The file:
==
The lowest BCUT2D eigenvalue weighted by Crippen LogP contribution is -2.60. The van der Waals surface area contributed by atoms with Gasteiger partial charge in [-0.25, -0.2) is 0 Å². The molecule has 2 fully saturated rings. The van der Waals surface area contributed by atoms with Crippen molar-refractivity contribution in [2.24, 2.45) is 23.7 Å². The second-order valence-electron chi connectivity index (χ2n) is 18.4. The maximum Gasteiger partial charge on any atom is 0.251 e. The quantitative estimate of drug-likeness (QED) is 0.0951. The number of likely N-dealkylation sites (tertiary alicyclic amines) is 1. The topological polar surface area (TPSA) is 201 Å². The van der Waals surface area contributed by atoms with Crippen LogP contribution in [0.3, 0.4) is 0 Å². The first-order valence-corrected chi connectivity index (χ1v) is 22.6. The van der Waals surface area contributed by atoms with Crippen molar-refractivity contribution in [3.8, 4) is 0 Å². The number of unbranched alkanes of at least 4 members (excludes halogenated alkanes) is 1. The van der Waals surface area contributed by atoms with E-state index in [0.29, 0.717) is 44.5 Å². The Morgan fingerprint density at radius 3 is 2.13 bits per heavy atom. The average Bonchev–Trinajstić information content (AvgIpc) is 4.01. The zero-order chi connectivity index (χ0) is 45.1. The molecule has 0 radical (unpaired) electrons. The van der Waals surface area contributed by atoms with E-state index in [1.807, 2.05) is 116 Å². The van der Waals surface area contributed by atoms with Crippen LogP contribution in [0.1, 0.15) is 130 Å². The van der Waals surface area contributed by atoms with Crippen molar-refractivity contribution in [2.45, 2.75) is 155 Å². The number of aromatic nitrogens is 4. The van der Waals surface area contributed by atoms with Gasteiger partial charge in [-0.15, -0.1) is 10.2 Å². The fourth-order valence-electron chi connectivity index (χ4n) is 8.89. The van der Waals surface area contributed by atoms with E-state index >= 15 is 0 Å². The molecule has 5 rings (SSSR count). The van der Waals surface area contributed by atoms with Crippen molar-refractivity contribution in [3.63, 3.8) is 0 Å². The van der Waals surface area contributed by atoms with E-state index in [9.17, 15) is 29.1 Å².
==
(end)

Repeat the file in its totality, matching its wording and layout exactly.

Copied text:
The lowest BCUT2D eigenvalue weighted by Crippen LogP contribution is -2.60. The van der Waals surface area contributed by atoms with Gasteiger partial charge in [-0.25, -0.2) is 0 Å². The molecule has 2 fully saturated rings. The van der Waals surface area contributed by atoms with Crippen molar-refractivity contribution in [2.24, 2.45) is 23.7 Å². The second-order valence-electron chi connectivity index (χ2n) is 18.4. The maximum Gasteiger partial charge on any atom is 0.251 e. The quantitative estimate of drug-likeness (QED) is 0.0951. The number of likely N-dealkylation sites (tertiary alicyclic amines) is 1. The topological polar surface area (TPSA) is 201 Å². The van der Waals surface area contributed by atoms with Crippen LogP contribution in [0.3, 0.4) is 0 Å². The first-order valence-corrected chi connectivity index (χ1v) is 22.6. The van der Waals surface area contributed by atoms with Crippen molar-refractivity contribution in [3.8, 4) is 0 Å². The number of unbranched alkanes of at least 4 members (excludes halogenated alkanes) is 1. The van der Waals surface area contributed by atoms with E-state index in [0.29, 0.717) is 44.5 Å². The Morgan fingerprint density at radius 3 is 2.13 bits per heavy atom. The average Bonchev–Trinajstić information content (AvgIpc) is 4.01. The zero-order chi connectivity index (χ0) is 45.1. The molecule has 0 radical (unpaired) electrons. The van der Waals surface area contributed by atoms with E-state index in [1.807, 2.05) is 116 Å². The van der Waals surface area contributed by atoms with Crippen LogP contribution in [0.1, 0.15) is 130 Å². The van der Waals surface area contributed by atoms with Crippen molar-refractivity contribution in [2.45, 2.75) is 155 Å². The number of aromatic nitrogens is 4. The van der Waals surface area contributed by atoms with Gasteiger partial charge in [-0.15, -0.1) is 10.2 Å². The fourth-order valence-electron chi connectivity index (χ4n) is 8.89. The van der Waals surface area contributed by atoms with E-state index >= 15 is 0 Å². The molecule has 5 rings (SSSR count). The van der Waals surface area contributed by atoms with Crippen molar-refractivity contribution in [3.63, 3.8) is 0 Å². The van der Waals surface area contributed by atoms with E-state index in [9.17, 15) is 29.1 Å².